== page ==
series. The plot has a couple of cowboys - brothers - who try to
imitate (the sincerest form of flattery) Sherlock Holmes in the
American West. This time they are working for the despised SPRR
company, with banditry, mayhem and murder surrounding them. Recommended.
Thursday 10 July
- a days work, then a quick check on the boat, a shower, and
back on the road up to Lancaster.
The new season of Burn Notice
started at 10:00pm, but I was too tired to stay up and watch it. Also
it didn't seem quite as good as last season. I'll have it on the TIVO,
soI'll review it later.
Book #29 was
Sailing Primer, by Frommer and Weinmann. Short, and
not very good.
Wednesday 9 July 2008
- nice shirtsleeve weather.
I finished Book #28,
Blue Dot*, by Carl Sagan. It's a bit of a mixed up book -
Sagan himself is unable to decide on where to come down with respect to
several subjects he covers in the book - manned space flight vs robotic
for example - though it's not clear that he realizes it. He makes the
statistically likely case that a presence in space is needed to avert
asteroidal and cometary threat in the medium to long term, yet realizes
that an asteroidal deflection ability is a two edged threat. A least a
couple of the three "doomsday scenario's" that he mentions are probably
bogus: nuclear winter and the 'greenhouse effect', I admit that the
third - the CFC threat to the ozone hole - I haven't really looked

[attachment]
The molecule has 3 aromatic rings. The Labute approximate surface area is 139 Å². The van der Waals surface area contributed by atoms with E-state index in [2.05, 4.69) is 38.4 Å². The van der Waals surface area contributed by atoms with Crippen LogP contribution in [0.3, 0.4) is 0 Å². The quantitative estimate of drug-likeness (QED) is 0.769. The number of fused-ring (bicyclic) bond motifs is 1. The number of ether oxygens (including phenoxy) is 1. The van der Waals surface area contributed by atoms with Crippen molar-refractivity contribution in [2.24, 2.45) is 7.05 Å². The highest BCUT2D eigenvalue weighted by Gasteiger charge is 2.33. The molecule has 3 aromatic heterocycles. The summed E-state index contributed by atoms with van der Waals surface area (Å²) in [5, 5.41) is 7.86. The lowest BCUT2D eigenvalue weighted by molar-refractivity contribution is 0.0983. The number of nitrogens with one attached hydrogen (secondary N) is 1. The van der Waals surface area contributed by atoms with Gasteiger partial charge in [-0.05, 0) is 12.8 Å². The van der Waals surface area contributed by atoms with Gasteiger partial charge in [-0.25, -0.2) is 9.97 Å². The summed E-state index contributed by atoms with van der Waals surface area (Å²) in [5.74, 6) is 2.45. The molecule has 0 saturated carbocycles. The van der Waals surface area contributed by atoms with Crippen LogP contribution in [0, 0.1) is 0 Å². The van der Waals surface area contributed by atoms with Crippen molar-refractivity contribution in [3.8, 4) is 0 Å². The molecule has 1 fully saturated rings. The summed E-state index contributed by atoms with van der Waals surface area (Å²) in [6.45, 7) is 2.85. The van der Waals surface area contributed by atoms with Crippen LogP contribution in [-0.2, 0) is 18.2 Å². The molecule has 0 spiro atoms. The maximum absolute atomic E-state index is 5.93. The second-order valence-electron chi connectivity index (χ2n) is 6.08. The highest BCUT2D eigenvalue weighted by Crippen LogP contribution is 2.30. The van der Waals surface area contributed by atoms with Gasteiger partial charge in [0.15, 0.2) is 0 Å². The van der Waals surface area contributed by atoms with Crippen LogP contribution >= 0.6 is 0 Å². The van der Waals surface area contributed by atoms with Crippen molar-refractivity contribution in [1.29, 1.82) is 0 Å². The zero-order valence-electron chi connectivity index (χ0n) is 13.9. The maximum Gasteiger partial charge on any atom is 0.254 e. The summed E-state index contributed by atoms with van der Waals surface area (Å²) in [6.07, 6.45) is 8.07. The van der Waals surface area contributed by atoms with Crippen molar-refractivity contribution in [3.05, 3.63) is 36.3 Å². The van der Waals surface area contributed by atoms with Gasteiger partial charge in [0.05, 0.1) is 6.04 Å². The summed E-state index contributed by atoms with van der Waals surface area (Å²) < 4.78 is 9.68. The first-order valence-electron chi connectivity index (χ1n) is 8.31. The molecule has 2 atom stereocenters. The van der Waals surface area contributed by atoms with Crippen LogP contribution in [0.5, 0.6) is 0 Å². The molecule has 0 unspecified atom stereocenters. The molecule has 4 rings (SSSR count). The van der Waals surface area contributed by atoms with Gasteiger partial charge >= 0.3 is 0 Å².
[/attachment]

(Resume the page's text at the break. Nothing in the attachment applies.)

into. If it's like the sloppy science of the AGW people, likely it's
bogus as well.
I think that with the CFC issue that the planetary science community
had a big bite of the apple - the apple of power and importance, and
the thrill of hobnobbing with big time politicians - and it went to
their (and Sagan's) head. Too bad. With AGW they've gone even further,
and I think it will eventually blow up in their faces.
Tuesday 8 July 2008
- up early and drove down to Saticoy. Mid-morning, after looking in
my knotted line to help get into the channel with, I finally
remembered - it was stolen, on the last day of work before my vacation,
probably by some
skateboarding kids when I wasn't paying enough attention. Bah. I bought
more at the hardware store, during my lunch break.
Listening to Sagan's Pale Blue Dot, most of the way down yesterday. I
had forgotten what a pompous bore he could be, mixed with some fairly
interesting speculation. There was the usual harangue of the robot
people, bitching about manned space flight, and then the international
cooperation above all stuff.
Monday 7 July 2008